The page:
[Oberon] Multiple RETURN in a procedure
joerg.straube at iaeth.ch
Sun Oct 23 08:04:55 CEST 2022
Conceptionally, a procedure and a function are two different things. A procedure is a task doing something (steering a motor or drawing a circle), a function calculates a value.
In previous Oberons a function was just a procedure with some RETURN statements. There was no syntactic enforcement of having one RETURN at all. The compiler had to count whether you included at least one RETURN statement. If you wanted to spot what the function returns, you had to find all RETURNs and hopefully you didn’t overread one..
In Oberon-07 the different concepts of procedures and function differ also in syntax, the RETURN is not a statement anymore it is the last reserved word before the end of the function.
This way it is educationally easier to bring across the different concepts, your code is no „spaghetti code“ anymore (RETURN statements were hidden GOTOs, even from within nested loops)
Personally, I find this a little less cluttered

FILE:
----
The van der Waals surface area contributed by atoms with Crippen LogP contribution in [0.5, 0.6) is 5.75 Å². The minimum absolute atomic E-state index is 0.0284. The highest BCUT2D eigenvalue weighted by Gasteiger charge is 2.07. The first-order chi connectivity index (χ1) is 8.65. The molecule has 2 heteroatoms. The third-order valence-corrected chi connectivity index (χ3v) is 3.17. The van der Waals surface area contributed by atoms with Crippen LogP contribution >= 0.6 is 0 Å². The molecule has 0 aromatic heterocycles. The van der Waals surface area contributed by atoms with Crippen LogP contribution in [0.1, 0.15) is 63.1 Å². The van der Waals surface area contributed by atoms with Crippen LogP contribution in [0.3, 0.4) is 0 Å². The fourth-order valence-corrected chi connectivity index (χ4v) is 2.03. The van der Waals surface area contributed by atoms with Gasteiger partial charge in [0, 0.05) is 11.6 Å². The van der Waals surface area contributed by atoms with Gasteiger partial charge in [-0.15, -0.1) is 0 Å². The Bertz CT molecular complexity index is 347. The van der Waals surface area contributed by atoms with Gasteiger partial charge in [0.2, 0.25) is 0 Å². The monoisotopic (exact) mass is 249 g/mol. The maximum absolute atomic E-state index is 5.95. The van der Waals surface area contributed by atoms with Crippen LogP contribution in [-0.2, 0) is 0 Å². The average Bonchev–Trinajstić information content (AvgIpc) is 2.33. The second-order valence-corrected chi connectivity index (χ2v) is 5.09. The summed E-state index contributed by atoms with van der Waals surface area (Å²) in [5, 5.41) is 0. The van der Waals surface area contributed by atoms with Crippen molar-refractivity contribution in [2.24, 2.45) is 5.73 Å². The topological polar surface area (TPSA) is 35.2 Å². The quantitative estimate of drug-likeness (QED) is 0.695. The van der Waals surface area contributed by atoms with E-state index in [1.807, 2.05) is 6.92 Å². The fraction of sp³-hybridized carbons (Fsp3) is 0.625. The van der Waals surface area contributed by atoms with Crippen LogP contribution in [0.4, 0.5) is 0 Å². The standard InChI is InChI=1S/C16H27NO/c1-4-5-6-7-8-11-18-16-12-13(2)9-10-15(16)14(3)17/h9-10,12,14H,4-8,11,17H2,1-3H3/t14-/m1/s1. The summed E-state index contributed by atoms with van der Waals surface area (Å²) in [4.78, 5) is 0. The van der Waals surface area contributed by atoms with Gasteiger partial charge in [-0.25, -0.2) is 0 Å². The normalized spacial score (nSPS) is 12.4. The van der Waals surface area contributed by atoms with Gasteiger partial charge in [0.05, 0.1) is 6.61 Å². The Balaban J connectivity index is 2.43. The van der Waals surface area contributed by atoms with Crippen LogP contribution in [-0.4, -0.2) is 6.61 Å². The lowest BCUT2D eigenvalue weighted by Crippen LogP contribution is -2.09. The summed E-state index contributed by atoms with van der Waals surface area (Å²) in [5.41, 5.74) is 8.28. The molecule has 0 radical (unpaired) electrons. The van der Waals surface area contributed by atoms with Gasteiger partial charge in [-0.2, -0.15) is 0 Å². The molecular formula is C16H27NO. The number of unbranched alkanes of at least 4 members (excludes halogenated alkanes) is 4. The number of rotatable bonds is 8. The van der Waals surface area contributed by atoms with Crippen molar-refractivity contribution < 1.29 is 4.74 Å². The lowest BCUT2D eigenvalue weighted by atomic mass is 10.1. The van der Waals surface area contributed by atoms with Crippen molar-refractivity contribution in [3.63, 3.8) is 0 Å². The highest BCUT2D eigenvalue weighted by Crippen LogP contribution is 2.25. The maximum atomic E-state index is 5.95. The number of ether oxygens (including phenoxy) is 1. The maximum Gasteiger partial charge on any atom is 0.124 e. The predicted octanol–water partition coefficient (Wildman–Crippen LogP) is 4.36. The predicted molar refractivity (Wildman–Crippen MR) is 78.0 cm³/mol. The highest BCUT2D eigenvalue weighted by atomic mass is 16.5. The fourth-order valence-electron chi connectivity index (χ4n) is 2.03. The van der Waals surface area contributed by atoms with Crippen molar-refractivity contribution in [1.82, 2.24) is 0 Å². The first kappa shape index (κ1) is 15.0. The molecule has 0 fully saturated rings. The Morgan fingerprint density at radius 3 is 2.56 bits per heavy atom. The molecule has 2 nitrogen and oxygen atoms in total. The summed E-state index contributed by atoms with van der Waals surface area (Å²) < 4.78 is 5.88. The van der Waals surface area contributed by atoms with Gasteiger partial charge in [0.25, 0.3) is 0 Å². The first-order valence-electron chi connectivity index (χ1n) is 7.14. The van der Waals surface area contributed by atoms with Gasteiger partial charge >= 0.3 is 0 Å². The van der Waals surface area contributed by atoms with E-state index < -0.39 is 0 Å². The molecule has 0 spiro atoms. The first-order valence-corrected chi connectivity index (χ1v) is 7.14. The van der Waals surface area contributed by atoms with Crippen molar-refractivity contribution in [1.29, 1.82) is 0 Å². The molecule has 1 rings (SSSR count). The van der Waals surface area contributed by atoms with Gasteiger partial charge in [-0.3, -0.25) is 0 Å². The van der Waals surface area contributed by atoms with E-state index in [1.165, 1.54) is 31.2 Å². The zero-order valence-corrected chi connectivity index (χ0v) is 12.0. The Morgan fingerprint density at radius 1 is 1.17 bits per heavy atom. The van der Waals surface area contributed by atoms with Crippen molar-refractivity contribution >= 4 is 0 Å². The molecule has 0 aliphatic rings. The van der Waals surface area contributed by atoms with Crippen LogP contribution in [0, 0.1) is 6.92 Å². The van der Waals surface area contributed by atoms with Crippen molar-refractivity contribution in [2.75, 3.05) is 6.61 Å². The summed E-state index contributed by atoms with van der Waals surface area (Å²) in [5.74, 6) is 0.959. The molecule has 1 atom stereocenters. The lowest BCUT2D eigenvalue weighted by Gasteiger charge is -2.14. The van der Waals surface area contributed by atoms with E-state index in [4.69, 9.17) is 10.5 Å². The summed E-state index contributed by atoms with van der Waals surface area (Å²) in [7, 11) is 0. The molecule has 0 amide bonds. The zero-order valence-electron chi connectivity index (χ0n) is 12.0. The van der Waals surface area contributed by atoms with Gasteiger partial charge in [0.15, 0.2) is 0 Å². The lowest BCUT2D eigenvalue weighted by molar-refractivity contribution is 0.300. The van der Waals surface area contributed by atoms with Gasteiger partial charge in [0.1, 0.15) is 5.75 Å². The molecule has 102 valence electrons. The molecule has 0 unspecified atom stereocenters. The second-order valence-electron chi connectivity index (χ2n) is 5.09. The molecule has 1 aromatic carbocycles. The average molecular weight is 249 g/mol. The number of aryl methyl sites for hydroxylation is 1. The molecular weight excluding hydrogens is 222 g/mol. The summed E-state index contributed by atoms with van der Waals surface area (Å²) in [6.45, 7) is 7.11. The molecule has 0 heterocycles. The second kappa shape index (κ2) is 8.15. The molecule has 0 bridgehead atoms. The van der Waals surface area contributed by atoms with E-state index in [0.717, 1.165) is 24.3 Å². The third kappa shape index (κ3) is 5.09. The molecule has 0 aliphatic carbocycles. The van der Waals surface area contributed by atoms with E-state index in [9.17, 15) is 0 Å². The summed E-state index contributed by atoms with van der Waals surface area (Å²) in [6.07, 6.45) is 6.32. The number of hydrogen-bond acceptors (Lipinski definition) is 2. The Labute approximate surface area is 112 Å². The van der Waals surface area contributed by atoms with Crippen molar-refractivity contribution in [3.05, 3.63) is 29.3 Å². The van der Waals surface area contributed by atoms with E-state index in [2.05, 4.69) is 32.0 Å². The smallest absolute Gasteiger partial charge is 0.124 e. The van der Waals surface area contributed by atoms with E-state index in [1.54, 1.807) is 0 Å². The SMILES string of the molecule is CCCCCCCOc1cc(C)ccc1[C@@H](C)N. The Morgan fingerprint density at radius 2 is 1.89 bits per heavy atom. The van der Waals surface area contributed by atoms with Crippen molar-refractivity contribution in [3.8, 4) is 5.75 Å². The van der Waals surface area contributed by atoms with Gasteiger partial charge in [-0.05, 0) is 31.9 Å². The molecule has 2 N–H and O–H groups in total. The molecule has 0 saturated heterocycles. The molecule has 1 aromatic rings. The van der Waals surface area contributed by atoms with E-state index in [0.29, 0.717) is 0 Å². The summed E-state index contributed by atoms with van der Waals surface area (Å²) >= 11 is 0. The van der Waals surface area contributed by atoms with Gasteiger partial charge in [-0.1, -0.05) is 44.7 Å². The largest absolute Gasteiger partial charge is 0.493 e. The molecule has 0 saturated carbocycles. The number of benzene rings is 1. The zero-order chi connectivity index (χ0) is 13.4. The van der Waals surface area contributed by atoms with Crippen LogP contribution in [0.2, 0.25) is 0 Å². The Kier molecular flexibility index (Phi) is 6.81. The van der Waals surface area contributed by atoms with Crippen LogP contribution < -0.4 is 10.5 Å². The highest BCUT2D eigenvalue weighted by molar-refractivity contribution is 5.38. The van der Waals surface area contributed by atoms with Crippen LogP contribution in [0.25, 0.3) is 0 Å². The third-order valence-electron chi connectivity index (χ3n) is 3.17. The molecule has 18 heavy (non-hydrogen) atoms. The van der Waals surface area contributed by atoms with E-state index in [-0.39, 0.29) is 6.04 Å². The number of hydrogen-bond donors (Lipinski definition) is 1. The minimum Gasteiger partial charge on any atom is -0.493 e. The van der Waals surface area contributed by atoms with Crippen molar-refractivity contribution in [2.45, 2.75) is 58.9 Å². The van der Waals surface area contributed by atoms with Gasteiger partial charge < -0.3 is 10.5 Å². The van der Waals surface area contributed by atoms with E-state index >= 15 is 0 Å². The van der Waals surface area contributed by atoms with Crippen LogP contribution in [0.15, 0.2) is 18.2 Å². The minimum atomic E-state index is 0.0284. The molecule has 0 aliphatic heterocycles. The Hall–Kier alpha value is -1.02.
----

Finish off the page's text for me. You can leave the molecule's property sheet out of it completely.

PROCEDURE min(min,x: INTEGER): INTEGER;
BEGIN IF x < min THEN min := x END
RETURN min END min;
> Am 23.10.2022 um 06:05 schrieb Skulski, Wojciech <skulski at pas.rochester.edu>:
> I know this is a recurring topic, but still... what is so sinister about multiple RETURN statements? The following Oberon procedure was elegantly coded with two RETURNs. Could you please remind me why multiple RETURNs were so wrong that they are now forbidden? What is the overwhelming benefit of disallowing multiple RETURNs, that is justifying breaking perfectly valid code?
> Please do not try to convince me that rewriting is easy. Yes, it is easy to rewrite this little piece. But I am now facing three thousand lines of my Oberon-2 library. It would be so nice if stylistic improvements were not introduced to the language, unless truly necessary. Is this one truly necessary, and why?
> PROCEDURE min (x,y: INTEGER) : INTEGER;
> BEGIN IF x < y THEN RETURN (x) ELSE RETURN (y) END END min;
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